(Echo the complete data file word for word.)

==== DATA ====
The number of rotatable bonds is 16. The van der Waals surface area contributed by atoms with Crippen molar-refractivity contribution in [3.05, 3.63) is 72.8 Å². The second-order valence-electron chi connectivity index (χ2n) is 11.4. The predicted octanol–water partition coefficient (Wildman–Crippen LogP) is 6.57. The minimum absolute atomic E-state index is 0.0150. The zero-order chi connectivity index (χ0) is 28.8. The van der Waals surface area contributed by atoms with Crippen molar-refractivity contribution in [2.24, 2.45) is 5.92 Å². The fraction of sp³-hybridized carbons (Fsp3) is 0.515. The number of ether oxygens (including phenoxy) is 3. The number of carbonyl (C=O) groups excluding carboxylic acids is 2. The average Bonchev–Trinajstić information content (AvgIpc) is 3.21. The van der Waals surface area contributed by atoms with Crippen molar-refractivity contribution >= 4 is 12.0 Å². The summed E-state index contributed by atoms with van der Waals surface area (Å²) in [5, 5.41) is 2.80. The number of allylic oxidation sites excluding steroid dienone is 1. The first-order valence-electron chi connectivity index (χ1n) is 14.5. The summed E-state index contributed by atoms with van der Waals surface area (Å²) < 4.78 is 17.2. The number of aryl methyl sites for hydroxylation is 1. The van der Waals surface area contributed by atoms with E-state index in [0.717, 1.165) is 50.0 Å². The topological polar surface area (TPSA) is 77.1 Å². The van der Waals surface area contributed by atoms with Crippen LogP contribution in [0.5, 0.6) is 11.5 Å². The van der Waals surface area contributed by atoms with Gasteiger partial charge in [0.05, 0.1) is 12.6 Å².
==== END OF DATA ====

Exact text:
The number of rotatable bonds is 16. The van der Waals surface area contributed by atoms with Crippen molar-refractivity contribution in [3.05, 3.63) is 72.8 Å². The second-order valence-electron chi connectivity index (χ2n) is 11.4. The predicted octanol–water partition coefficient (Wildman–Crippen LogP) is 6.57. The minimum absolute atomic E-state index is 0.0150. The zero-order chi connectivity index (χ0) is 28.8. The van der Waals surface area contributed by atoms with Crippen molar-refractivity contribution in [2.24, 2.45) is 5.92 Å². The fraction of sp³-hybridized carbons (Fsp3) is 0.515. The number of ether oxygens (including phenoxy) is 3. The number of carbonyl (C=O) groups excluding carboxylic acids is 2. The average Bonchev–Trinajstić information content (AvgIpc) is 3.21. The van der Waals surface area contributed by atoms with Crippen molar-refractivity contribution >= 4 is 12.0 Å². The summed E-state index contributed by atoms with van der Waals surface area (Å²) in [5, 5.41) is 2.80. The number of allylic oxidation sites excluding steroid dienone is 1. The first-order valence-electron chi connectivity index (χ1n) is 14.5. The summed E-state index contributed by atoms with van der Waals surface area (Å²) < 4.78 is 17.2. The number of aryl methyl sites for hydroxylation is 1. The van der Waals surface area contributed by atoms with E-state index in [0.717, 1.165) is 50.0 Å². The topological polar surface area (TPSA) is 77.1 Å². The van der Waals surface area contributed by atoms with Crippen LogP contribution in [0.5, 0.6) is 11.5 Å². The van der Waals surface area contributed by atoms with Gasteiger partial charge in [0.05, 0.1) is 12.6 Å².